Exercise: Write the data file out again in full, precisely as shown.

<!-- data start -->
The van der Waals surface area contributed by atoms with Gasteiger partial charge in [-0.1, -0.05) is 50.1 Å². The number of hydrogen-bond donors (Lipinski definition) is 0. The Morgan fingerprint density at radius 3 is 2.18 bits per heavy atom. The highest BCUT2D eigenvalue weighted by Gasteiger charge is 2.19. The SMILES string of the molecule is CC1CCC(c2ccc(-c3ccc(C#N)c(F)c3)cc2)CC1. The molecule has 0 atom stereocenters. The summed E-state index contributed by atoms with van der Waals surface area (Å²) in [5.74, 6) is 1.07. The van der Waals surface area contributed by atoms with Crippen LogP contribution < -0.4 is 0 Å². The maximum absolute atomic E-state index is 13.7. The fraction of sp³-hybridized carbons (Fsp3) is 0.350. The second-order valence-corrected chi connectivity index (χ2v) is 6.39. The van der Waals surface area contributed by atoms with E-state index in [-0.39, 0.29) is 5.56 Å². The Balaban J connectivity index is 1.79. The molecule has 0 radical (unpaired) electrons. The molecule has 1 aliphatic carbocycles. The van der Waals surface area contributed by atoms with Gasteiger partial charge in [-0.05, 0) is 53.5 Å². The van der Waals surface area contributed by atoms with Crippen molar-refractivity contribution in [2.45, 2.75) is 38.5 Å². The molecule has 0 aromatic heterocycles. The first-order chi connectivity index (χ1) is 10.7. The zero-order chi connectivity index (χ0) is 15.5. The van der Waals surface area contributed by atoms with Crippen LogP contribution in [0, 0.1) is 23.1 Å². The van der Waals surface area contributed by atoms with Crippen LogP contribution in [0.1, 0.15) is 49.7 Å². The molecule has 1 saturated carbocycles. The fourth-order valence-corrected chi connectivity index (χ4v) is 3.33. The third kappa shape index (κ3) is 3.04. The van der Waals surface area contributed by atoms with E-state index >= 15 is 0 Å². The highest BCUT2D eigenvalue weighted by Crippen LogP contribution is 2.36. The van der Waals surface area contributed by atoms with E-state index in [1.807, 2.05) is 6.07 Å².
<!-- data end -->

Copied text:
The van der Waals surface area contributed by atoms with Gasteiger partial charge in [-0.1, -0.05) is 50.1 Å². The number of hydrogen-bond donors (Lipinski definition) is 0. The Morgan fingerprint density at radius 3 is 2.18 bits per heavy atom. The highest BCUT2D eigenvalue weighted by Gasteiger charge is 2.19. The SMILES string of the molecule is CC1CCC(c2ccc(-c3ccc(C#N)c(F)c3)cc2)CC1. The molecule has 0 atom stereocenters. The summed E-state index contributed by atoms with van der Waals surface area (Å²) in [5.74, 6) is 1.07. The van der Waals surface area contributed by atoms with Crippen LogP contribution < -0.4 is 0 Å². The maximum absolute atomic E-state index is 13.7. The fraction of sp³-hybridized carbons (Fsp3) is 0.350. The second-order valence-corrected chi connectivity index (χ2v) is 6.39. The van der Waals surface area contributed by atoms with E-state index in [-0.39, 0.29) is 5.56 Å². The Balaban J connectivity index is 1.79. The molecule has 0 radical (unpaired) electrons. The molecule has 1 aliphatic carbocycles. The van der Waals surface area contributed by atoms with Gasteiger partial charge in [-0.05, 0) is 53.5 Å². The van der Waals surface area contributed by atoms with Crippen molar-refractivity contribution in [2.45, 2.75) is 38.5 Å². The molecule has 0 aromatic heterocycles. The first-order chi connectivity index (χ1) is 10.7. The zero-order chi connectivity index (χ0) is 15.5. The van der Waals surface area contributed by atoms with Crippen LogP contribution in [0, 0.1) is 23.1 Å². The van der Waals surface area contributed by atoms with Crippen LogP contribution in [0.1, 0.15) is 49.7 Å². The molecule has 1 saturated carbocycles. The fourth-order valence-corrected chi connectivity index (χ4v) is 3.33. The third kappa shape index (κ3) is 3.04. The van der Waals surface area contributed by atoms with E-state index >= 15 is 0 Å². The highest BCUT2D eigenvalue weighted by Crippen LogP contribution is 2.36. The van der Waals surface area contributed by atoms with E-state index in [1.807, 2.05) is 6.07 Å².